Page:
3. This article is reporting from one perspective and is the opinion of the author from what he has witnessed during this whole sorry mess; of course the Church St resident is not going to agree, but perhaps he could point out where the author has been ‘infactual’ and allow the author to respond?


  4. I read this article hoping to have the issues about Church Road laid out for me so that I could get my head round them. What I found was that the author of the piece thinks that

    (1) The residents of Church Street are “well-heeled” but not why he/she regards that as relevant.

    (2) That “without support from the wider community in Isleworth, it was always a non-starter”. The direct implication of this view is that large-scale problems like traffic flow must always be agreed by people experiencing local effects. This is the global infrastructure problem. Should local objections be paramount for projects which effect the larger community?

    (3) The council appears to have been “schmoozed” by a “slick and determined” group of campaigners. So now we know that the supporters of closure are “well-heeled” and “slick” and are into “schmoozing”.

    (4) There are serious problems along the Twickenham Road affecting even the West Mid but no data or references are given.

    (5) Closure has meant “significantly increased levels of pollution”. Again, no evidence is thought to be necessary beyond pointing out that house prices have risen as a result of closure. The pollution data on the Council website shows a lowering of pollution. If it is wrong then it should be challenged but this is not done. Instead we get mere asserition.

    (6) Angry residents “speculated” about the “motives” of the pro-closure lobby. We are not told what it was about these alleged motives that they speculated about. But now we are expected to be concerned that the closure proponents are not only “well heeeled”, “slick”, into “schmoozing” but that they also have “motives” (e.g. their concern is the price of their houses).

    (7) 72% of residents in the wider area opposed closure. This figure would have been greater were it not for the “professionalism and tenacity” of the pro-closure campaigners. It is not mentioned that the figures for an even wider area show a lower figure of 58% opposition.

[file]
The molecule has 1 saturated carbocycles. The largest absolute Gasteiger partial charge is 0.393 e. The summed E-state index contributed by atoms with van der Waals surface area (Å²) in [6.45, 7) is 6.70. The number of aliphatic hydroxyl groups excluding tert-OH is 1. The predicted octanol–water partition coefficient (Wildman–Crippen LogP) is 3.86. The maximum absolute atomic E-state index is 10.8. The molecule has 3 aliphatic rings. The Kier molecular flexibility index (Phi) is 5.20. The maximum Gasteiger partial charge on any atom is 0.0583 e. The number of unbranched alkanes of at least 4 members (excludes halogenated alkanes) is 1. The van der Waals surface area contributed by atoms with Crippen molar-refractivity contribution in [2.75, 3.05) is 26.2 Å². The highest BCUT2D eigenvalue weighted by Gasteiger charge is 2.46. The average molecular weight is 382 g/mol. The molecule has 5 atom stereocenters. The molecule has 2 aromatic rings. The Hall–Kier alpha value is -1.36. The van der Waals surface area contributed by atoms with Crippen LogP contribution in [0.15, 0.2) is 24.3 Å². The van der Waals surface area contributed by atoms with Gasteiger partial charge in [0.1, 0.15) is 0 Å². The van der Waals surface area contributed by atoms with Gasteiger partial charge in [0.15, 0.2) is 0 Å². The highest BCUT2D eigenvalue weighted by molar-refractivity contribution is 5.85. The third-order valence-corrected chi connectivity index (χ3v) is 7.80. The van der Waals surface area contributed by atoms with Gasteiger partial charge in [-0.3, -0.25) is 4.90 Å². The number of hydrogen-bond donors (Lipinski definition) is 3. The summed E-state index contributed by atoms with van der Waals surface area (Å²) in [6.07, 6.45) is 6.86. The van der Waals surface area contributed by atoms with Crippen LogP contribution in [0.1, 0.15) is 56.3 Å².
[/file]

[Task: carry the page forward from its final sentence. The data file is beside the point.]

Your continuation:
(8) Councillors ignored the consultation results. It might have been worth saying what arguments were used and what documents councillors were given.

    (9) Councillors embarked on “an extremely tenuous, and fatuous, self-justification exercise” but no information is given and no link to information provided.

    (10) “When it is not possible to do the will of the people that needs to be explained”. I agree but it needs to be explained in what way this was not done. The officers report recommended closure. It put many arguments. These may all be wrong but if so then they need to be answered.

    I know next to nothing about Church Road or its closure and that wasn’t changed by reading this piece which is a mixture of assertion, rhetoric and information all mixed to the point where one cannot see the difference. The IBAF meeting which decided on closure had 14 documents before it. These should have been reviewed by this article.

    The Closure may or may not be a case of how not to conduct a public consultation. I have seen enough phoney consultations to be open to being convinced about that. But for that I need good arguments and reliable information. As it stands I think that this article, in its turn, is something of a model of how not to make a democratic case which might convince those not already convinced of the author’s viewpoint.


    1. I think the article sums up the situation surrounding Church Street (not Church Road) very well. I don’t know whether a 10,000-word, point by point demolition of the Council’s report was required but it would not seem to rest very well with the broader layout of this website. The lack of democracy involved in the reaching of this decision, quite irrespective of the merits or otherwise of the substantive case for closure, are too blatant and obvious to warrant scholarly analysis.


    2. Ha ha – this last comment comes from someone who claims to know ‘next to nothing’ about the case, and not at all from someone who lives on Church St. He rather lamely seems to know a lot of facts regarding this whole sorry mess, especially as someone who wanted to rely upon this article to get his head around the issues. Even though they won the battle, these two Church St residents do not like to see an article which may report a viewpoint opposite to theirs. They both seem to be ‘sore winners’